• Being consistent is not as difficult as you think. We all have a little voice in our head that loves to make excuses and give reasons why we shouldn’t go and it’s okay to just go home and watch Netflix because that thing happened yesterday and then the other thing ran long and you didn’t get your full 8 hours of sleep last night so maybe you should just go home and you’ll definitely go to the gym tomorrow because nothing inconvenient will happen again in the future. Learn to suppress that voice because it never just disappears, at least not in my experience.

> I’ve been working out on and off for the past month.

Try not to go ‘on and off’ because it usually means more off than on. Tell yourself that no matter what, you’re going to walk through the front door of the gym and force yourself to keep your promise.

Get your diet in order. Number one thing you can do there is count calories and protein intake. You’re probably not going to be very interested in counting all of your macros but make sure you’re getting enough overall calories and that your protein intake is high. If you use Michael Matthew’s method to calculate this, and assuming you have a sedentary job you should be eating somewhere around 2300 calories a day and 150 grams of protein. People on here might have different numbers for these.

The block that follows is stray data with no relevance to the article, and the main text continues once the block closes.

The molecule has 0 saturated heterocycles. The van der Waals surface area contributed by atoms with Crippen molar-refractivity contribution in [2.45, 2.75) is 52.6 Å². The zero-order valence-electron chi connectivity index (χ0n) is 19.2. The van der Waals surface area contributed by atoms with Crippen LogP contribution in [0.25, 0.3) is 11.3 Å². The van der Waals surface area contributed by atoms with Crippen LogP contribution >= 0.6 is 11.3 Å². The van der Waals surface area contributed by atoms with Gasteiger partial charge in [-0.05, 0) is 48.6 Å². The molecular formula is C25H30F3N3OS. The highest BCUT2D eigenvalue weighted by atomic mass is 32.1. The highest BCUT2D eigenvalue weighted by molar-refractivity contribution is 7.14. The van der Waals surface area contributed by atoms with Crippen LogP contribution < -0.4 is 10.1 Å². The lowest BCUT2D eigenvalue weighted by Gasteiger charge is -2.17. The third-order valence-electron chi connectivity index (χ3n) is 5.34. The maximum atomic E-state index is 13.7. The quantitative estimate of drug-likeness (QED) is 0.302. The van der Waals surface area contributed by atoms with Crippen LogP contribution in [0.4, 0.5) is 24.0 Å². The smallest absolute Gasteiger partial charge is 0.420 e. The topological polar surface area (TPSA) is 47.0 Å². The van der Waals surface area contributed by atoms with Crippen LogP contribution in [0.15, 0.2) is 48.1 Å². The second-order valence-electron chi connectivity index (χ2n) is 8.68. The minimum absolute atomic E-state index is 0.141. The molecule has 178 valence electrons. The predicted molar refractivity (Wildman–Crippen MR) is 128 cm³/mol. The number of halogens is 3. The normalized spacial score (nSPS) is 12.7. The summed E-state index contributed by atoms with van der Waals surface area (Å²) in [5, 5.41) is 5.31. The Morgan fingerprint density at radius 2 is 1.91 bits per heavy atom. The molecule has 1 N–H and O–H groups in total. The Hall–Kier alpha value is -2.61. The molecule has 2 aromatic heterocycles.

Above everything else, just stick to it. Don’t quit. It gets a lot easier and you’re at the most difficult part right now. Dedicate yourself to it and even if you hate it just keep showing up.

1 point


25th Nov 2017

This or This is a great book that covers all the basics very well. I would suggest giving it a read.

Also, ask one of the trainers at your gym for form advice if you ever feel like you need help on something specific.

0 points


26th Jan 2018

Bigger, Leaner, Stronger

If you have questions, PM me. This book is the truth.